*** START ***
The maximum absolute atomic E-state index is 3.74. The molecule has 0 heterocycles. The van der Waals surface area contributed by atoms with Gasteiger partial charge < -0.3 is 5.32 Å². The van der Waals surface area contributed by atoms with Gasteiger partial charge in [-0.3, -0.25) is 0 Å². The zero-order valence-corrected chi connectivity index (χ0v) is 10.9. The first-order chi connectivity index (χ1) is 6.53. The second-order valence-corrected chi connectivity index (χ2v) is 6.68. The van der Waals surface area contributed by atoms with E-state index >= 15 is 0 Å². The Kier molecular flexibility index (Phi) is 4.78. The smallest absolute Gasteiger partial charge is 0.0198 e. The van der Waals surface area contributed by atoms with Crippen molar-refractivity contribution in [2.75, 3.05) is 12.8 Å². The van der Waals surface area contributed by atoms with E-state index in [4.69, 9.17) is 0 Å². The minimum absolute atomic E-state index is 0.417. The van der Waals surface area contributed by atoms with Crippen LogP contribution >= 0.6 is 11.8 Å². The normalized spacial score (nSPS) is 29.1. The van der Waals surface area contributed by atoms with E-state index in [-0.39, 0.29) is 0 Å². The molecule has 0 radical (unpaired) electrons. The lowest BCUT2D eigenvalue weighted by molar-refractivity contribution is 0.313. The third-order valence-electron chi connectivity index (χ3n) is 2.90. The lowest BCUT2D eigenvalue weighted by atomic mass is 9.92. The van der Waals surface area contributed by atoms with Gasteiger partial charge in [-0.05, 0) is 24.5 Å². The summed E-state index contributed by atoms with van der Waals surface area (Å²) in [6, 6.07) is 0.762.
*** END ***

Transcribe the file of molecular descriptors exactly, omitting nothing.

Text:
The maximum absolute atomic E-state index is 3.74. The molecule has 0 heterocycles. The van der Waals surface area contributed by atoms with Gasteiger partial charge < -0.3 is 5.32 Å². The van der Waals surface area contributed by atoms with Gasteiger partial charge in [-0.3, -0.25) is 0 Å². The zero-order valence-corrected chi connectivity index (χ0v) is 10.9. The first-order chi connectivity index (χ1) is 6.53. The second-order valence-corrected chi connectivity index (χ2v) is 6.68. The van der Waals surface area contributed by atoms with E-state index >= 15 is 0 Å². The Kier molecular flexibility index (Phi) is 4.78. The smallest absolute Gasteiger partial charge is 0.0198 e. The van der Waals surface area contributed by atoms with Crippen molar-refractivity contribution in [2.75, 3.05) is 12.8 Å². The van der Waals surface area contributed by atoms with E-state index in [4.69, 9.17) is 0 Å². The minimum absolute atomic E-state index is 0.417. The van der Waals surface area contributed by atoms with Crippen LogP contribution >= 0.6 is 11.8 Å². The normalized spacial score (nSPS) is 29.1. The van der Waals surface area contributed by atoms with E-state index in [-0.39, 0.29) is 0 Å². The molecule has 0 radical (unpaired) electrons. The lowest BCUT2D eigenvalue weighted by molar-refractivity contribution is 0.313. The third-order valence-electron chi connectivity index (χ3n) is 2.90. The lowest BCUT2D eigenvalue weighted by atomic mass is 9.92. The van der Waals surface area contributed by atoms with Gasteiger partial charge in [-0.05, 0) is 24.5 Å². The summed E-state index contributed by atoms with van der Waals surface area (Å²) in [6, 6.07) is 0.762.